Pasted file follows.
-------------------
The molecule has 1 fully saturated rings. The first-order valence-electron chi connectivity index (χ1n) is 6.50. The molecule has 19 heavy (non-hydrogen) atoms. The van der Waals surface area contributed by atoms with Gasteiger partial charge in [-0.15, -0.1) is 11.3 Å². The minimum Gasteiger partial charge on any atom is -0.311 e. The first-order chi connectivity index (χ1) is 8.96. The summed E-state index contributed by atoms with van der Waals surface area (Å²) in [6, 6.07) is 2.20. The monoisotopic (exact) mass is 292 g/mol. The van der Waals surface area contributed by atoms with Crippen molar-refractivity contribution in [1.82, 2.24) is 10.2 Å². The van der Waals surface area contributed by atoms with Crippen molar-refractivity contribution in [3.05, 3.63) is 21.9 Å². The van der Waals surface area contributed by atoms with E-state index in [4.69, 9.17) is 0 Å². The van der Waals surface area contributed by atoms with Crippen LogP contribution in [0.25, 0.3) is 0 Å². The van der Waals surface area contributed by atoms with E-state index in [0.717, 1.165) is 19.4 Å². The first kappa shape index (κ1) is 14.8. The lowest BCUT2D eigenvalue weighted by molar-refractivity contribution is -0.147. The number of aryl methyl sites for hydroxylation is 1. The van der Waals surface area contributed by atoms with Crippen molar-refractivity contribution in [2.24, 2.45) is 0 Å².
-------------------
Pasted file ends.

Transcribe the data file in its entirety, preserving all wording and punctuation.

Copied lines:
The molecule has 1 fully saturated rings. The first-order valence-electron chi connectivity index (χ1n) is 6.50. The molecule has 19 heavy (non-hydrogen) atoms. The van der Waals surface area contributed by atoms with Gasteiger partial charge in [-0.15, -0.1) is 11.3 Å². The minimum Gasteiger partial charge on any atom is -0.311 e. The first-order chi connectivity index (χ1) is 8.96. The summed E-state index contributed by atoms with van der Waals surface area (Å²) in [6, 6.07) is 2.20. The monoisotopic (exact) mass is 292 g/mol. The van der Waals surface area contributed by atoms with Crippen molar-refractivity contribution in [1.82, 2.24) is 10.2 Å². The van der Waals surface area contributed by atoms with Crippen molar-refractivity contribution in [3.05, 3.63) is 21.9 Å². The van der Waals surface area contributed by atoms with E-state index in [4.69, 9.17) is 0 Å². The van der Waals surface area contributed by atoms with Crippen LogP contribution in [0.25, 0.3) is 0 Å². The van der Waals surface area contributed by atoms with E-state index in [0.717, 1.165) is 19.4 Å². The first kappa shape index (κ1) is 14.8. The lowest BCUT2D eigenvalue weighted by molar-refractivity contribution is -0.147. The number of aryl methyl sites for hydroxylation is 1. The van der Waals surface area contributed by atoms with Crippen molar-refractivity contribution in [2.24, 2.45) is 0 Å².